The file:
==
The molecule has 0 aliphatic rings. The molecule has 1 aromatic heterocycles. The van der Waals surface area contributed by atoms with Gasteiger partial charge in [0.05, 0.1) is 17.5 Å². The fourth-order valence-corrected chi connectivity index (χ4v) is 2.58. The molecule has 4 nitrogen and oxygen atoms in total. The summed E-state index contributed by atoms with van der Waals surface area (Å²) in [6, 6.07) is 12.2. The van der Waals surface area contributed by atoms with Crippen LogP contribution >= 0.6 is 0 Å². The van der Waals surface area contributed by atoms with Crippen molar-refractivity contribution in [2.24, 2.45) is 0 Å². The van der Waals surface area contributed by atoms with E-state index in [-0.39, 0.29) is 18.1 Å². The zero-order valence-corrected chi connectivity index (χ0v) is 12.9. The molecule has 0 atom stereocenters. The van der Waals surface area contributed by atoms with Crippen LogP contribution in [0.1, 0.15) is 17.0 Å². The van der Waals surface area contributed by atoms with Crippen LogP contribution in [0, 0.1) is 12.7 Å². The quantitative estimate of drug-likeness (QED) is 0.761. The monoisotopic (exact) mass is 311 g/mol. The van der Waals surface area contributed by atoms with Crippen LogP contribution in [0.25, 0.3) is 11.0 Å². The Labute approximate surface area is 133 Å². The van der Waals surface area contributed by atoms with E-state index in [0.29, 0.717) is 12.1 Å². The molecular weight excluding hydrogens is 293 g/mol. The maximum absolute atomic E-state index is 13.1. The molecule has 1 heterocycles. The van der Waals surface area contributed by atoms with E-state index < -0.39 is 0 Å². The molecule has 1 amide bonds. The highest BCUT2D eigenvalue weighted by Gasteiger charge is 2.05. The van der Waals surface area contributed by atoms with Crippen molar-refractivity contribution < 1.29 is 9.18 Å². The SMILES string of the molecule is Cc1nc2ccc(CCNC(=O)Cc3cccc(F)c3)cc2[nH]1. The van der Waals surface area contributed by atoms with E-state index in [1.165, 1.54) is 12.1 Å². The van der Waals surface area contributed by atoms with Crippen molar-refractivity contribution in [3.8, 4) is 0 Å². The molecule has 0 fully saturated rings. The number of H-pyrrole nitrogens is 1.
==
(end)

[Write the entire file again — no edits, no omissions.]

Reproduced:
The molecule has 0 aliphatic rings. The molecule has 1 aromatic heterocycles. The van der Waals surface area contributed by atoms with Gasteiger partial charge in [0.05, 0.1) is 17.5 Å². The fourth-order valence-corrected chi connectivity index (χ4v) is 2.58. The molecule has 4 nitrogen and oxygen atoms in total. The summed E-state index contributed by atoms with van der Waals surface area (Å²) in [6, 6.07) is 12.2. The van der Waals surface area contributed by atoms with Crippen LogP contribution >= 0.6 is 0 Å². The van der Waals surface area contributed by atoms with Crippen molar-refractivity contribution in [2.24, 2.45) is 0 Å². The van der Waals surface area contributed by atoms with E-state index in [-0.39, 0.29) is 18.1 Å². The zero-order valence-corrected chi connectivity index (χ0v) is 12.9. The molecule has 0 atom stereocenters. The van der Waals surface area contributed by atoms with Crippen LogP contribution in [0.1, 0.15) is 17.0 Å². The van der Waals surface area contributed by atoms with Crippen LogP contribution in [0, 0.1) is 12.7 Å². The quantitative estimate of drug-likeness (QED) is 0.761. The monoisotopic (exact) mass is 311 g/mol. The van der Waals surface area contributed by atoms with Crippen LogP contribution in [0.25, 0.3) is 11.0 Å². The Labute approximate surface area is 133 Å². The van der Waals surface area contributed by atoms with E-state index in [0.29, 0.717) is 12.1 Å². The molecular weight excluding hydrogens is 293 g/mol. The maximum absolute atomic E-state index is 13.1. The molecule has 1 heterocycles. The van der Waals surface area contributed by atoms with E-state index < -0.39 is 0 Å². The molecule has 1 amide bonds. The highest BCUT2D eigenvalue weighted by Gasteiger charge is 2.05. The van der Waals surface area contributed by atoms with Crippen molar-refractivity contribution < 1.29 is 9.18 Å². The SMILES string of the molecule is Cc1nc2ccc(CCNC(=O)Cc3cccc(F)c3)cc2[nH]1. The van der Waals surface area contributed by atoms with E-state index in [1.165, 1.54) is 12.1 Å². The van der Waals surface area contributed by atoms with Crippen molar-refractivity contribution in [3.8, 4) is 0 Å². The molecule has 0 fully saturated rings. The number of H-pyrrole nitrogens is 1.